I usually tell people we’re a Linux shop – but no rule without exception: We actually have two “Microsoft Windows”-driven PCs, and one of those two is used for a bunch of Adobe tools.
As part of a hardware upgrade, we decided to completely reinstall the software on that machine… it had been running fine for years, but especially the disk drive was getting old and started to make some noise. (Installing Windows XP on an SATA machine is worth its own blog entry. OTOH, there are plenty of sites describing both cause and solution, I’ll probably skip that.)
In the end, after dusting off our “Adobe CS3 Master Collection” media and some hours of time, installing CS3 wasn’t much of a hassle. Which simply means that we seem to know our way around the stones and pebbles that are in the way. But this time, something new popped up afterwards: Running the post-installation updater cycle would only lead to some error messages rather than install latest code levels.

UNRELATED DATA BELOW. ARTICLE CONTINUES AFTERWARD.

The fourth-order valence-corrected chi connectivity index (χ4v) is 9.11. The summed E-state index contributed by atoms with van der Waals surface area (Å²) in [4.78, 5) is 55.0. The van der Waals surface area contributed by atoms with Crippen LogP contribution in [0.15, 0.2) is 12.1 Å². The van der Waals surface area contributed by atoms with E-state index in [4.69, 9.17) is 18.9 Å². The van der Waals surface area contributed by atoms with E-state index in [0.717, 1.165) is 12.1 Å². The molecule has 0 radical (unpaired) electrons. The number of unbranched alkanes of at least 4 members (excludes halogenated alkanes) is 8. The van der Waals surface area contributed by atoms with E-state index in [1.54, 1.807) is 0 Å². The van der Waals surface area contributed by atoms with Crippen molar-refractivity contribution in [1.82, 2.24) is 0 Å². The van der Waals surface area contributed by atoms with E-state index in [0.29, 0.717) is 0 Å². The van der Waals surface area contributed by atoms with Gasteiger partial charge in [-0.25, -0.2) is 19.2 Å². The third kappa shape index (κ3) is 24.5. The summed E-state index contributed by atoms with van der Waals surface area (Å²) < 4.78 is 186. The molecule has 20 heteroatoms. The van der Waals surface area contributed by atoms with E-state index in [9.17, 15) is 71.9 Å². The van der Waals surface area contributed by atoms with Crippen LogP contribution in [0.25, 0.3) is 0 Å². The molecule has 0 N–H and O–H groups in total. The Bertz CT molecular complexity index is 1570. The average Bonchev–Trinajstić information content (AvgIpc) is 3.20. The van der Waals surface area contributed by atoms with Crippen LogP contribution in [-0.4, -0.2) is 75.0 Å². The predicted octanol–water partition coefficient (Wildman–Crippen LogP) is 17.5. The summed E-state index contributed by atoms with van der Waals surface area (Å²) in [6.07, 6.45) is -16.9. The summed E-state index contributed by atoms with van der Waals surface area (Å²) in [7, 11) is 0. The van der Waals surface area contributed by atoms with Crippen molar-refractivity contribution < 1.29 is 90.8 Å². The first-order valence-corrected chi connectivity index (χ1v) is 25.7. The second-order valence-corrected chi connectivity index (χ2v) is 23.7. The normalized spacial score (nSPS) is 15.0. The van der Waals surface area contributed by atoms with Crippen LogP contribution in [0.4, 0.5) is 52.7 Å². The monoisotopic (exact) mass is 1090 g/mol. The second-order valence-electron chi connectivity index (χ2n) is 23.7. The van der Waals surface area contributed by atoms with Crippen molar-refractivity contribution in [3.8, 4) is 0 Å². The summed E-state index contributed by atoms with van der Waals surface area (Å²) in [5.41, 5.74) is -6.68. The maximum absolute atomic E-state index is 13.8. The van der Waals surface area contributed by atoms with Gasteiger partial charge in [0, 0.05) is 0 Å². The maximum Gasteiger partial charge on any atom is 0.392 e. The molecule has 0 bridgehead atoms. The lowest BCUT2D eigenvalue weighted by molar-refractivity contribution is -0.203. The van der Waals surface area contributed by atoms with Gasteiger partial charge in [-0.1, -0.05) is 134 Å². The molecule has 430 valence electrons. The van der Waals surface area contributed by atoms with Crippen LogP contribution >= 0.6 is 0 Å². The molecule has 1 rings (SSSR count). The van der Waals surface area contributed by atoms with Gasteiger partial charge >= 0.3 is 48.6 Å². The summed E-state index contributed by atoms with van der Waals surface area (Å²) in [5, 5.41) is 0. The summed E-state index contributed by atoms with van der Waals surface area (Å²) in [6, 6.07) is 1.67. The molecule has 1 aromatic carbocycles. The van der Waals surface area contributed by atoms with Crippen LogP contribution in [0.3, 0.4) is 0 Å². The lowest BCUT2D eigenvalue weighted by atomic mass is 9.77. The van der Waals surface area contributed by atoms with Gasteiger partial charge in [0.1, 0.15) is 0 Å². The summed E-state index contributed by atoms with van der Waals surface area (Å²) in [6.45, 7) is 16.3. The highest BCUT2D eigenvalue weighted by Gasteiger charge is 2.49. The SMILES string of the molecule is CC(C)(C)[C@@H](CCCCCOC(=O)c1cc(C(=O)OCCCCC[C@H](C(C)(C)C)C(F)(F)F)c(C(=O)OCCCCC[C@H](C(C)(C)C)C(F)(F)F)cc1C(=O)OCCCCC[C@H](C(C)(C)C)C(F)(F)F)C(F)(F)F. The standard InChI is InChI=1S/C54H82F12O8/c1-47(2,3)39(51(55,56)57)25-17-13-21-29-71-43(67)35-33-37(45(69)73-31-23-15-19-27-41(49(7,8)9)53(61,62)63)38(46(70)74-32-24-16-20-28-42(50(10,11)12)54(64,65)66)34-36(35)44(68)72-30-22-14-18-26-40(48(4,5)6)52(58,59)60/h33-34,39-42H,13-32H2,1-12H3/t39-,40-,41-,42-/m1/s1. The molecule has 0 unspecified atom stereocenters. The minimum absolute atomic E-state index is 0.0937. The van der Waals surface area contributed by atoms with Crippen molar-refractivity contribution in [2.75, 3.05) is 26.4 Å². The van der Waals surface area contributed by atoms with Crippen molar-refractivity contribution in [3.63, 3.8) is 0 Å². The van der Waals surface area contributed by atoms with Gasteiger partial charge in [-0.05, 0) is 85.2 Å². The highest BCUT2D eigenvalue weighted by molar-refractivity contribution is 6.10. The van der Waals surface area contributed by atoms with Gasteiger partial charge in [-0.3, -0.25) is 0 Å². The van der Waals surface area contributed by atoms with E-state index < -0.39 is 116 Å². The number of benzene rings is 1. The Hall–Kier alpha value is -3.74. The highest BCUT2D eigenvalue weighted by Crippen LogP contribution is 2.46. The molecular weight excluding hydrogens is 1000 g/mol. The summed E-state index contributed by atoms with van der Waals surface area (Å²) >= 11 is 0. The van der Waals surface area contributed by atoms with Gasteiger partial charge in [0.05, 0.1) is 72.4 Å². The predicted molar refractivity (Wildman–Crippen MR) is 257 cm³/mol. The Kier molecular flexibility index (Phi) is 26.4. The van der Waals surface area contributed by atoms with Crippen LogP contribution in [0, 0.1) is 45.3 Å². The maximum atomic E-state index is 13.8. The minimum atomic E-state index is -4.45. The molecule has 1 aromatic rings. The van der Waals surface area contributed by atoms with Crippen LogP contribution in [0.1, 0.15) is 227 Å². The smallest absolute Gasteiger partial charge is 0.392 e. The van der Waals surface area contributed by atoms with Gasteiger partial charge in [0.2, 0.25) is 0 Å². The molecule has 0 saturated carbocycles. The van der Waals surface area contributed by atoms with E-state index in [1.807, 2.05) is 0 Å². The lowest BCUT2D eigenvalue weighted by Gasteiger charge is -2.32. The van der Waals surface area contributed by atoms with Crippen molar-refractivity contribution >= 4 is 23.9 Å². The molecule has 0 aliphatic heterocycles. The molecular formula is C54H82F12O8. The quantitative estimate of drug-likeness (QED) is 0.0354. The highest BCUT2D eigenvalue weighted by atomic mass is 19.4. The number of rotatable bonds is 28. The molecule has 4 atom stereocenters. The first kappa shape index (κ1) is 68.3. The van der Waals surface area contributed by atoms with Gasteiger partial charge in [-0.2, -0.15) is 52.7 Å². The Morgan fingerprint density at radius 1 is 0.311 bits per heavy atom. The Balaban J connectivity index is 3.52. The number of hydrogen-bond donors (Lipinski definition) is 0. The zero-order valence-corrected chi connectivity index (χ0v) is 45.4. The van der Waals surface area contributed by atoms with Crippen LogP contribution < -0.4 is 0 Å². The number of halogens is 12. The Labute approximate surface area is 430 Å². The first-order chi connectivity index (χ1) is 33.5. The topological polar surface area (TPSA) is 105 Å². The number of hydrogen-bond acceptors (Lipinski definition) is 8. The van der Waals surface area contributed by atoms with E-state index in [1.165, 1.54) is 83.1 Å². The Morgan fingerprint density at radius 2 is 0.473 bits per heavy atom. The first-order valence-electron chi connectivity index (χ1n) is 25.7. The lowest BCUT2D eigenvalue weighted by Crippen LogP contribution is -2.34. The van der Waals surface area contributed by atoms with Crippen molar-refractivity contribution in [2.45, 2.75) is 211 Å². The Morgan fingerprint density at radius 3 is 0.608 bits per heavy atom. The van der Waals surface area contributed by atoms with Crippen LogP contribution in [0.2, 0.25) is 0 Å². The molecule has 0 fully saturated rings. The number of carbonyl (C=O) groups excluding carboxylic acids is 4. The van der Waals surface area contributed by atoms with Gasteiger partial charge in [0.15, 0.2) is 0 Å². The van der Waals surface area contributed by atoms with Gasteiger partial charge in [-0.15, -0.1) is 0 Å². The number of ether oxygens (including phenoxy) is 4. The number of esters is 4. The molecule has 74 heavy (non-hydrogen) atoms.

Searching the net provided the solution, again. It did take some time to find it, but others indeed had run into this as well: The Adobe CS3 software is a bit “oldish” now and the certificates included with the updater application have expired. The work-around is simple, just turn back the system time to some pre-expiration value (any date before October 17 2011 will do) and there’s even a knowledge base article available from Adobe. But what I will simply not understand: Why does Adobe have to be so user-unfriendly as not to provide a patch for the updater, installing new certificates? After all, customers have spent a serious 4-digit amount of money to buy that software, so I expect to be able to install and update it not only two years after purchase, but for as long as I can come up with a base system meeting all technical requirements! Especially since the various updates are still online at Adobe, it’s just the updater that cannot verify the signatures.
The only way to top this would be to turn off the license key servers. And from what I’ve learned about Adobe and their user-friendlyness in the past years, I wouldn’t be surprised if they’d do exactly that. Just to force people into buying the latest CSx levels.
I wish we had some (Linux) tool chains that would do the job… ’til then, we’ll have to stick with Adobe 🙁